The executive order signed by the president in May to strengthen the nation’s cybersecurity policies is evidence that the federal government has recognized and is going to take significant steps to address increasingly frequent and sophisticated cyber attacks. This order is a great first step, but must be supported by more innovative and flexible acquisition and procurement strategies and processes.
The Cyber Edge
The Department of Homeland Security (DHS) Science and Technology Directorate (S&T) has awarded Salt Lake City-based startup Evernym a $749,000 Small Business Innovation Program (SBIR) award to develop an easy-to-use, decentralized mechanism for managing public and private encryption keys needed for the secure and scalable deployment of blockchain technologies.
Officials with the Institute for Cybersecurity at Regent University recently announced the school is building a state-of-the-art cyber range training facility at its Virginia Beach campus. The Regent Cyber Range will open o during the fourth quarter of this year and will offer hands-on training programs for enterprises, consultancies, government and military organizations.
The U.S. Army Research Laboratory (ARL) opened the Army Cyber-research Analytics Laboratory (ACAL) on July 19, a facility that unlike any other lab, provides industrial and federally-funded partners—including universities—access to highly-sensitive live cyber-security data, the service has announced.
The new research space was developed as a result of a partnership with Army Cyber Command and represents an extension of ongoing collaborative efforts with the Defense Department’s science and technology community, said Philip Perconti, ARL director.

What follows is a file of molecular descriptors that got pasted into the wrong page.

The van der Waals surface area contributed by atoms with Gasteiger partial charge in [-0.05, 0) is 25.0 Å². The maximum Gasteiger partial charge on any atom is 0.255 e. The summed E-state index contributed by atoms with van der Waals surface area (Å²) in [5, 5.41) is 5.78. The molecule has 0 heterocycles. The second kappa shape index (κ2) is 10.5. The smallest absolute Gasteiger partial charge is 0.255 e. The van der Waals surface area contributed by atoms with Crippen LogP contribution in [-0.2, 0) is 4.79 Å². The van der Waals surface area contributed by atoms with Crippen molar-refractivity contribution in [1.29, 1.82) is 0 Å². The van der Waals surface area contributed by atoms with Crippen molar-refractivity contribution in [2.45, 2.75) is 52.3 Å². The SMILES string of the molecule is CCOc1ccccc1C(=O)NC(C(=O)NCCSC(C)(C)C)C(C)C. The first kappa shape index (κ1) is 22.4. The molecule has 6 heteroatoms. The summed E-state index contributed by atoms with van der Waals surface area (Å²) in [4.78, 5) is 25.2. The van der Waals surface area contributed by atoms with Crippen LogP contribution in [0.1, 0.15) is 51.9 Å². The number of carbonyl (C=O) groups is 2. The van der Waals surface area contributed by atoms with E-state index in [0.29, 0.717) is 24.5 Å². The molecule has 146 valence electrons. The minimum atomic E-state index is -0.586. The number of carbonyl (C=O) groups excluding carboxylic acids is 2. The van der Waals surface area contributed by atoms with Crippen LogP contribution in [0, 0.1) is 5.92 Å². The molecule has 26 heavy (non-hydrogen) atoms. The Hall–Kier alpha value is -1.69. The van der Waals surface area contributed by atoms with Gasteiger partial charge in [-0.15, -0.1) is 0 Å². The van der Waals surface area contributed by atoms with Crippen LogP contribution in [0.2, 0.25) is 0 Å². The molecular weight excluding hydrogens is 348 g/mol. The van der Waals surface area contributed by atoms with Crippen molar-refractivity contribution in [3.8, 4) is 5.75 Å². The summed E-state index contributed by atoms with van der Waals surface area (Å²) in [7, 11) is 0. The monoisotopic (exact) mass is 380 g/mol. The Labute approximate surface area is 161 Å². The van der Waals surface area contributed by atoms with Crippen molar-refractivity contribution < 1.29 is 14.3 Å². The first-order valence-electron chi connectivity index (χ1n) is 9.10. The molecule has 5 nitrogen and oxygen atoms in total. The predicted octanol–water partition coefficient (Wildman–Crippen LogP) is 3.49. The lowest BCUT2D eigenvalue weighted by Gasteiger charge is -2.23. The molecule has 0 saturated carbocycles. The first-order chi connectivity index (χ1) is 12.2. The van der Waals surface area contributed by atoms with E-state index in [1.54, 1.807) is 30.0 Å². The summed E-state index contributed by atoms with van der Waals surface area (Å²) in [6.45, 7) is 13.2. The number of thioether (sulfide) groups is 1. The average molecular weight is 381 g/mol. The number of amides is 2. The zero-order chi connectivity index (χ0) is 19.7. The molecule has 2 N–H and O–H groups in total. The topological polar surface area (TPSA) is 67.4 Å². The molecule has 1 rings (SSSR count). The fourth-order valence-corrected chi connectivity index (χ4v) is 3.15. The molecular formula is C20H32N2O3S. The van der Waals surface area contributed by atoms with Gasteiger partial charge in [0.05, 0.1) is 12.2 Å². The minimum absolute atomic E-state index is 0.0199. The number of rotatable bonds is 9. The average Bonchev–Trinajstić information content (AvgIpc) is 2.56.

The U.S. Defense Department’s Rapid Reaction Technology Office (RRTO) will conduct a solutions meeting in late October in McLean, Virginia, according to a recent announcement posted on the FedBizOpps website. Companies will provide short technical presentations to government representatives about their technologies and products with the potential to be selected for pilot projects or experimentation if the technology appears to match the department's cyber needs.
The RRTO is interested in:
Nearly everyone has heard a parent or grandparent refer to the good ol’ days. Tales usually begin either with, “When I was your age…” or “In my day, we didn’t have….”
While it seems appropriate that octogenarians and nonagenarians tell such stories, today they’re not the only generations sharing memories that begin with, “When I was young….” People in their 20s and 30s reflect on their youth wistfully because members of the younger generation—who, by the way, are only five or 10 years younger than they are—can communicate, play, buy and sell, and share life moments in ways that surprise even 20-somethings.
On the eve of last year’s U.S. presidential election, two computational social scientists from the University of Southern California published an alarming study that went largely unnoticed in the flood of election news. It found that for a month leading up to the November vote, a large portion of users on the social media platform Twitter might not have been human.